The Event Horizon Telescope has given us some surprising views into our universe since 2009. Not only has it given us the first-ever image of a black hole, but it also gave us the first look at our own galaxy’s supermassive black hole. Now, the EHT team has used the telescope to peer into a quasar, which is currently emitting a long, curvy jet deep into space.
Enter NRAO 530, a bright quasar located roughly 7.5 billion light-years away. According to a global team of scientists, it is the most distant object that the Event Horizon has imaged thus far. Further, because the quasar is currently unleashing a massive jet of radiation, astronomers are even more intrigued by the object.
Quasars are essentially active galactic nuclei that are powered by massive black holes as they suck in literal tons of matter. This matter powers the bright look of the quasar, and these objects tend to spew massive streams of radiation back into space. That seems to be the case with this quasar, especially, which is currently spewing out a long jet of radiation that is extremely long and curvy.
According to the researcher’s findings, they imaged a jet of radio-wavelength radiation that spans as far as 1.7 light-years out into space. The team also used the Event Horizon Telescope to peer into the quasar’s core, where the jet of radiation begins. There they spotted two mysterious structures that the EHT is unable to properly make out due to its technical capabilities.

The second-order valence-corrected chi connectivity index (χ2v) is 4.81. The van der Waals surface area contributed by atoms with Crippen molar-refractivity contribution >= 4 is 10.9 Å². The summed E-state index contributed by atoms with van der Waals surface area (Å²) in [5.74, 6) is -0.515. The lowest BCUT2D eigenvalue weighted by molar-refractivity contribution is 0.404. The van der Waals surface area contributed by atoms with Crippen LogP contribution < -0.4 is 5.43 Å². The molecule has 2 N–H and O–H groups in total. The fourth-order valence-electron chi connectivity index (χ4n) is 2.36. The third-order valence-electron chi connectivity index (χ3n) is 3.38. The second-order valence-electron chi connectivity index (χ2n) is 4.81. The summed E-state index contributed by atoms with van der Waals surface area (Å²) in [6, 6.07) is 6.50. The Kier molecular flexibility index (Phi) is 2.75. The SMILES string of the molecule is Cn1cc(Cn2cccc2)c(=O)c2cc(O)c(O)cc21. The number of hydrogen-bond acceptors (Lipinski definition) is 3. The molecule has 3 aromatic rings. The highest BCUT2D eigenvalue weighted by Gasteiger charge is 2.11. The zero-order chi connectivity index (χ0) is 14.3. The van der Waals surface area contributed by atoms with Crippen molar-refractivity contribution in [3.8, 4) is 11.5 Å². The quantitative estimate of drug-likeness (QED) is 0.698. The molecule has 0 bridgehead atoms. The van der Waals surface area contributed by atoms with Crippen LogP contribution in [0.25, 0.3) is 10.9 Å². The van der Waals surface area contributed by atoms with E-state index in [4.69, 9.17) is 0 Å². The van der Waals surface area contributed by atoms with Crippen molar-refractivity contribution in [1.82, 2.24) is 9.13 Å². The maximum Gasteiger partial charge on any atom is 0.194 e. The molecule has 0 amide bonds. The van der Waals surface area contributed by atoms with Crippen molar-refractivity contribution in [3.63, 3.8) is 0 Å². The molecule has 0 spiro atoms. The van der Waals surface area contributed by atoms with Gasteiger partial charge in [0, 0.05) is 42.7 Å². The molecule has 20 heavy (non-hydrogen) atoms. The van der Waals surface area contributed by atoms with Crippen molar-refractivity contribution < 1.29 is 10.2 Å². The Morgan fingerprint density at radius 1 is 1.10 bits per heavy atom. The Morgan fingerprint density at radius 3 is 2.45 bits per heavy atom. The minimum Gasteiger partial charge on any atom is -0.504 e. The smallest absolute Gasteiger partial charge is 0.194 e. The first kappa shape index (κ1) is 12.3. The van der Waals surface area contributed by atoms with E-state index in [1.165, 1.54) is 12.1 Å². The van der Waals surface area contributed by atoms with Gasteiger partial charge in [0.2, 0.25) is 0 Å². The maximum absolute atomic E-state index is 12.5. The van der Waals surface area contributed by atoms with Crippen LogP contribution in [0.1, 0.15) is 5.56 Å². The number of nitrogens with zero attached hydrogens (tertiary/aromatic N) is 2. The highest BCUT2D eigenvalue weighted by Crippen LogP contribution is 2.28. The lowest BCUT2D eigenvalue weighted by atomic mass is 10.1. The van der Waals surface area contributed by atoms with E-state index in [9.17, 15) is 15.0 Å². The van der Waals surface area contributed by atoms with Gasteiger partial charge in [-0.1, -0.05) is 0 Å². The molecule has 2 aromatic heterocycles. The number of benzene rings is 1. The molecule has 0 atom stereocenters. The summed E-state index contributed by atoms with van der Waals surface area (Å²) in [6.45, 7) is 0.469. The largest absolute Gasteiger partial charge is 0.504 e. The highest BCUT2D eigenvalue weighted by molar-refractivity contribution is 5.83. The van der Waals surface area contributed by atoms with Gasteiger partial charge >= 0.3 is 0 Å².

While they can’t identify the structures yet, future observations of quasars like NRO 530 will likely provide more information for scientists to dig into once we’ve upgraded the technical capabilities of our best telescopes. Additionally, observations made with the James Webb could perhaps teach us more about this quasar and the mysteriously long jet that it’s currently spewing into space.
In the meantime, the scientists at least have some information to build off of as they continue to inspect the universe using the Event Horizon Telescope to its fullest capabilities.